10. Sustainability: how will you sustain effective programs?
Key elements for sustaining effective programs
(p.144-146)

  • Program effectiveness
  • Program sustainability plan
  • Program champions
  • Program negotiation process
  • Program financing
  • Training
  • Institutional strength
  • Integration with existing programs/services
  • Fit with host organization or community

Evaluation

Dr. Chinman and colleagues have been evaluating and refining the Getting to Outcomes (GTO) approach for over 10 years. Chinman, Hunter, Ebener, Paddock, et al (2008) conducted a quasi-experimental study of 10 GTO and non-GTO drug prevention programs that compared their practitioner capacity (i.e., knowledge, attitudes, skills) to select effective practices, and plan, implement, evaluate and sustain those practices. The GTO intervention involved distributing GTO manuals, delivering training, and providing on-site technical assistance to program staff. The GTO process helped program staff improve their capacity more than the comparison programs. Change in practitioner capacity from baseline to two years was related to the amount of technical assistance hours delivered. Using GTO, several programs were able to document improvement in outcomes.

In Chinman et al. (2009), a formative evaluation of the GTO process on a larger scale was conducted in the state drug prevention systems of Tennessee and Missouri. In Tennessee, 54 drug prevention programs were randomly assigned to receive either the GTO intervention or standard practice (RCT design). In Missouri, 36 programs that received GTO were compared with 9 similar programs that did not (quasi-experimental design). At one year, analyses found that GTO-programs improved their capacity to implement effective practices over non-GTO programs, despite experiencing challenges with respect to implementation.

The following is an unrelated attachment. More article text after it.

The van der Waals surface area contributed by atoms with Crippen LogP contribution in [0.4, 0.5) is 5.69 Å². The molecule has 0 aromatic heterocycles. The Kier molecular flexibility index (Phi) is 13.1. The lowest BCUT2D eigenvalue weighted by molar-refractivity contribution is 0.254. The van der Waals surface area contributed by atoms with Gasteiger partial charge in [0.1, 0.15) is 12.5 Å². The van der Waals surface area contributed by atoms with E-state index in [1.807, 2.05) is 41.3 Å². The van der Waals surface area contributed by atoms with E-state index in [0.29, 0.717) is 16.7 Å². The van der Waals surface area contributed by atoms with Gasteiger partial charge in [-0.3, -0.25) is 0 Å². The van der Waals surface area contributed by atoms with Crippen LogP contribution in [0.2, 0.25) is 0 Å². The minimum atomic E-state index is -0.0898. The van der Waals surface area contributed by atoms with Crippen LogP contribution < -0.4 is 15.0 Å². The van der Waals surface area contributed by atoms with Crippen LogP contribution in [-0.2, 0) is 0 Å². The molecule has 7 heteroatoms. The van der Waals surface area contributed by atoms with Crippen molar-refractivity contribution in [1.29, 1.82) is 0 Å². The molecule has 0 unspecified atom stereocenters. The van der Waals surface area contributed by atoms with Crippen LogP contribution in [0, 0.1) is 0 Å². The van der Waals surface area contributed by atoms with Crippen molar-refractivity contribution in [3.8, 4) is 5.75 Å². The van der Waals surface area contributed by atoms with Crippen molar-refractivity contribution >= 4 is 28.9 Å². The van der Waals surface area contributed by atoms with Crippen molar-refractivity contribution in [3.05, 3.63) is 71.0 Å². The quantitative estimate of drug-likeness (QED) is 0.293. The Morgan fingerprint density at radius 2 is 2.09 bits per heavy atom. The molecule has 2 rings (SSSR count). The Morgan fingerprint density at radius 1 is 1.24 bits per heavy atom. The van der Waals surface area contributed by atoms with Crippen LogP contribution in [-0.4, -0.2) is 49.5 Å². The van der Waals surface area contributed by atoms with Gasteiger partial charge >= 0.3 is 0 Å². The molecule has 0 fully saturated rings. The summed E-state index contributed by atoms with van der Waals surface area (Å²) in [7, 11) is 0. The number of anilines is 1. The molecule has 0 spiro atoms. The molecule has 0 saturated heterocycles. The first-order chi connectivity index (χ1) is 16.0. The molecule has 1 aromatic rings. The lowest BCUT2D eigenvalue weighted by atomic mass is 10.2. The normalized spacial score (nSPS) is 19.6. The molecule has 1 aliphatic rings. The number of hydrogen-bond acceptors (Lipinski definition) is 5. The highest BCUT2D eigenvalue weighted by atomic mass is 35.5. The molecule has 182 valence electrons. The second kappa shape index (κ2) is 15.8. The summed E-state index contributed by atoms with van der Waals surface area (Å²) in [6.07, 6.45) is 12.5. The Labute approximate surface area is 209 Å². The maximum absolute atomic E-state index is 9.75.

These summaries are written by the NCCMT to condense and to provide an overview of the resources listed in the Registry of Methods and Tools and to give suggestions for their use in a public health context. For more information on individual methods and tools included in the review, please consult the authors/developers of the original resources.

We have provided the resources and links as a convenience and for informational purposes only; they do not constitute an endorsement or an approval by McMaster University of any of the products, services or opinions of the external organizations, nor have the external organizations endorsed their resources and links as provided by McMaster University. McMaster University bears no responsibility for the accuracy, legality or content of the external sites.